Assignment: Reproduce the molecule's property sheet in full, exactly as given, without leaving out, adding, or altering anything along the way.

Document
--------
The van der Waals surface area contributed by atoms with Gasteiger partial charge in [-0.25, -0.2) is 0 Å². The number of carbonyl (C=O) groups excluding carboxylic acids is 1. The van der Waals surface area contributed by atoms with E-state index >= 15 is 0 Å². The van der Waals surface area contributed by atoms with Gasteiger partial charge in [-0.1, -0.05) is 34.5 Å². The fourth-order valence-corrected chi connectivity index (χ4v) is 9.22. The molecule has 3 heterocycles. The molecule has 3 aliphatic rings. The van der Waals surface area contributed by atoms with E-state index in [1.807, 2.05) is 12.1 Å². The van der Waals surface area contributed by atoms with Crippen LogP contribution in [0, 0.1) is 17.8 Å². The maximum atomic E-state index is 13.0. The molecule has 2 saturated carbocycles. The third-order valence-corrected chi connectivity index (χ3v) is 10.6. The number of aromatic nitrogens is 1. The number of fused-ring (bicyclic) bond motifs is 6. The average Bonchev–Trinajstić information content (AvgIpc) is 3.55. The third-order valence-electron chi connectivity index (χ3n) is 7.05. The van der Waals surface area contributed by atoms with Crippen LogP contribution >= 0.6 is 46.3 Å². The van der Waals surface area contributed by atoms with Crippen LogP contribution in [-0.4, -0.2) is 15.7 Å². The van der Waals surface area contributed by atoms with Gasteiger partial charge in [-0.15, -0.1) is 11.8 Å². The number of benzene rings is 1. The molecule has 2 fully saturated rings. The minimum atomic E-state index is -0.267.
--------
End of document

The van der Waals surface area contributed by atoms with Gasteiger partial charge in [-0.25, -0.2) is 0 Å². The number of carbonyl (C=O) groups excluding carboxylic acids is 1. The van der Waals surface area contributed by atoms with E-state index >= 15 is 0 Å². The van der Waals surface area contributed by atoms with Gasteiger partial charge in [-0.1, -0.05) is 34.5 Å². The fourth-order valence-corrected chi connectivity index (χ4v) is 9.22. The molecule has 3 heterocycles. The molecule has 3 aliphatic rings. The van der Waals surface area contributed by atoms with E-state index in [1.807, 2.05) is 12.1 Å². The van der Waals surface area contributed by atoms with Crippen LogP contribution in [0, 0.1) is 17.8 Å². The maximum atomic E-state index is 13.0. The molecule has 2 saturated carbocycles. The third-order valence-corrected chi connectivity index (χ3v) is 10.6. The number of aromatic nitrogens is 1. The number of fused-ring (bicyclic) bond motifs is 6. The average Bonchev–Trinajstić information content (AvgIpc) is 3.55. The third-order valence-electron chi connectivity index (χ3n) is 7.05. The van der Waals surface area contributed by atoms with Crippen LogP contribution >= 0.6 is 46.3 Å². The van der Waals surface area contributed by atoms with Crippen LogP contribution in [-0.4, -0.2) is 15.7 Å². The van der Waals surface area contributed by atoms with Gasteiger partial charge in [-0.15, -0.1) is 11.8 Å². The number of benzene rings is 1. The molecule has 2 fully saturated rings. The minimum atomic E-state index is -0.267.